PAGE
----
Sudan's President Charged with War Crimes. Will He Be Tried?

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Zohra Bensemra / reutres

Supporters of Sudanese President Omar Hassan al-Bashir in northern Sudan

Enforcing global justice has to be the legal challenge of all time. The International Criminal Court has worldwide authority, but its executive power is limited to a few buildings in the Hague and its budget to $125 million, one-thirtieth the size of the New York Police Department's. It has wide agreement on what constitute the worst offenses, but its mandate to prosecute them is rejected by the governments of more than half the world's people.

On Wednesday, the ICC issued a warrant for Sudanese President Omar Hassan al-Bashir on charges of war crimes and crimes against humanity — the first time in its history that it has charged a sitting head of state. A charge of genocide was not included, despite ICC prosecutor Luis Moreno-Ocampo's request and the U.S.'s repeated allegations that al-Bashir is guilty of the crime. ICC spokeswoman Laurence Blairon accused al-Bashir of "intentionally directing attacks against an important part of the civilian population of Darfur, Sudan, murdering, exterminating, raping, torturing and forcibly transferring large numbers of civilians and pillaging their property." (See pictures of Darfur descending into chaos.)

Still, there is almost no hope the warrant will be served. "As soon as al-Bashir flies outside Sudan, he could be arrested," Moreno-Ocampo told al-Jazeera on March 3. Which is to say, never.

The ICC is undermined by several enduring controversies. Supporters say lasting peace demands justice and point to the arrest and conviction of Sierra Leone's warlords — in a joint U.N.–Sierra Leonean process — which has not restarted that war, as some had feared it would. Sierra Leone "indicates how important it is to have justice if you are going to have peace," the prosecutor of the Special Court for Sierra Leone told TIME when the last three militia leaders were convicted last week. But opponents argue that peace often requires amnesty more than it does justice and point to how the 2005 indictment of Ugandan militia leader Joseph Kony led him to spurn peace talks. That militia, the Lord's Resistance Army, has now expanded into new areas, committing atrocities and killing hundreds in Democratic Republic of Congo and the Central African Republic.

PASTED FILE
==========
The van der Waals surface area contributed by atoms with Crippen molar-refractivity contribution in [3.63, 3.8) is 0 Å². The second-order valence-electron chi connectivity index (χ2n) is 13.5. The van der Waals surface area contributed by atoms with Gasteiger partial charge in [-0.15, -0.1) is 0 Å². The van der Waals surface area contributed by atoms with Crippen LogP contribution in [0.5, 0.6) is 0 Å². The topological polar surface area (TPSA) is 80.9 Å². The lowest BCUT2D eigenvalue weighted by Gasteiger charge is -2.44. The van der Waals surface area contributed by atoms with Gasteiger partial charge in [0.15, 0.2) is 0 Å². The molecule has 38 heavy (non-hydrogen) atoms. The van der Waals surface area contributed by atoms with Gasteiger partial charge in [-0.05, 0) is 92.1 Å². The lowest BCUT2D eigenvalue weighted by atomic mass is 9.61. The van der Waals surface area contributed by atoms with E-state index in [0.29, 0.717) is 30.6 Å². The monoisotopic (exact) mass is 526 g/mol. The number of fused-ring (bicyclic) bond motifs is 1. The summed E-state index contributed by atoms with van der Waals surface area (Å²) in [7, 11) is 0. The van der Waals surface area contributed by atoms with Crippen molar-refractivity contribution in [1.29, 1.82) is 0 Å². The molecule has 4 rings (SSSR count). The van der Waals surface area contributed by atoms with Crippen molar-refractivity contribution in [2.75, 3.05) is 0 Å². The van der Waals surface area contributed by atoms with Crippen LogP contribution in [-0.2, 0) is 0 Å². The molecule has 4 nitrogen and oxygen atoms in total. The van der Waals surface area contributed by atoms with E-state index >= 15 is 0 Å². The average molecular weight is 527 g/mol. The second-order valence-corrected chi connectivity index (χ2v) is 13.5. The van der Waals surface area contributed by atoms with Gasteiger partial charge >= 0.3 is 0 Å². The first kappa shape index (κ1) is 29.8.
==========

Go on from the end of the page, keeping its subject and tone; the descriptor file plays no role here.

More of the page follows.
There are also questions over how meaningful the ICC really is. It was set up in 2002 after 66 countries (out of the world's 195 countries) ratified the Rome Statute; today only 108 countries have ratified it. (The contradiction escalates in al-Bashir's case, which was initiated by a U.N. Security Council referral even though three of the Security Council's five permanent members — Russia, China and the U.S. — have not signed on to the statute.) Plus, the ICC has thus far only pursued Africans, in the Central African Republic and Congo as well as Sudan and Uganda. "That," said African Union chairman Jean Ping in February, "is a problem." Asking why no cases had emerged from conflicts in Gaza, the Caucasus, Colombia or Iraq, Ping said, "We don't want this double standard." (See pictures of Sudan's slow-motion tragedy.)

The danger is that the victims of the world's worst crimes will be lost in all this noise. In Sudan's case, that would be the 300,000 dead and 2.7 million refugees the U.N. has counted in Darfur. Global justice might be tough to implement. Those figures are why it's worth trying.

See pictures of Darfur descending into chaos.

Read a TIME story on Sudan.